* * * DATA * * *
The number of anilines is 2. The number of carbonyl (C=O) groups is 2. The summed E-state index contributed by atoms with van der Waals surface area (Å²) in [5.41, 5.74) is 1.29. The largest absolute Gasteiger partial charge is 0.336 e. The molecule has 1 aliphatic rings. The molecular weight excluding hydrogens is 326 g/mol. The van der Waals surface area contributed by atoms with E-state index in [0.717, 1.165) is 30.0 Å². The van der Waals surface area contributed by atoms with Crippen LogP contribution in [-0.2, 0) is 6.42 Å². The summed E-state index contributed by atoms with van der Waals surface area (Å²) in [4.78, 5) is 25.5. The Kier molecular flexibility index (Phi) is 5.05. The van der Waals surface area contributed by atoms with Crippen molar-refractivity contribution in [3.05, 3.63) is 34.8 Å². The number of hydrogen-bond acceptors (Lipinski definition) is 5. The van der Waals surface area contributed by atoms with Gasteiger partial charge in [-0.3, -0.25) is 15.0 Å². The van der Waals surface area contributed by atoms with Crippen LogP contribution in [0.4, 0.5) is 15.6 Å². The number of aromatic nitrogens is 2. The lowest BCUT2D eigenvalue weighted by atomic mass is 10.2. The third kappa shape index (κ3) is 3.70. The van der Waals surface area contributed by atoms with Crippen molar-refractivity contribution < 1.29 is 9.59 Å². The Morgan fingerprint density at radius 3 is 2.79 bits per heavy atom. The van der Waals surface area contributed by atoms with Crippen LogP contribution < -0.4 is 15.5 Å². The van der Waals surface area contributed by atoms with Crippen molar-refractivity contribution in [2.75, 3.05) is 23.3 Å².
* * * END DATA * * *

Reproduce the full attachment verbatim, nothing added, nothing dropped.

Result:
The number of anilines is 2. The number of carbonyl (C=O) groups is 2. The summed E-state index contributed by atoms with van der Waals surface area (Å²) in [5.41, 5.74) is 1.29. The largest absolute Gasteiger partial charge is 0.336 e. The molecule has 1 aliphatic rings. The molecular weight excluding hydrogens is 326 g/mol. The van der Waals surface area contributed by atoms with E-state index in [0.717, 1.165) is 30.0 Å². The van der Waals surface area contributed by atoms with Crippen LogP contribution in [-0.2, 0) is 6.42 Å². The summed E-state index contributed by atoms with van der Waals surface area (Å²) in [4.78, 5) is 25.5. The Kier molecular flexibility index (Phi) is 5.05. The van der Waals surface area contributed by atoms with Crippen molar-refractivity contribution in [3.05, 3.63) is 34.8 Å². The number of hydrogen-bond acceptors (Lipinski definition) is 5. The van der Waals surface area contributed by atoms with Gasteiger partial charge in [-0.3, -0.25) is 15.0 Å². The van der Waals surface area contributed by atoms with Crippen LogP contribution in [0.4, 0.5) is 15.6 Å². The number of aromatic nitrogens is 2. The lowest BCUT2D eigenvalue weighted by atomic mass is 10.2. The third kappa shape index (κ3) is 3.70. The van der Waals surface area contributed by atoms with Crippen molar-refractivity contribution < 1.29 is 9.59 Å². The Morgan fingerprint density at radius 3 is 2.79 bits per heavy atom. The van der Waals surface area contributed by atoms with Crippen LogP contribution < -0.4 is 15.5 Å². The van der Waals surface area contributed by atoms with Crippen molar-refractivity contribution in [2.75, 3.05) is 23.3 Å².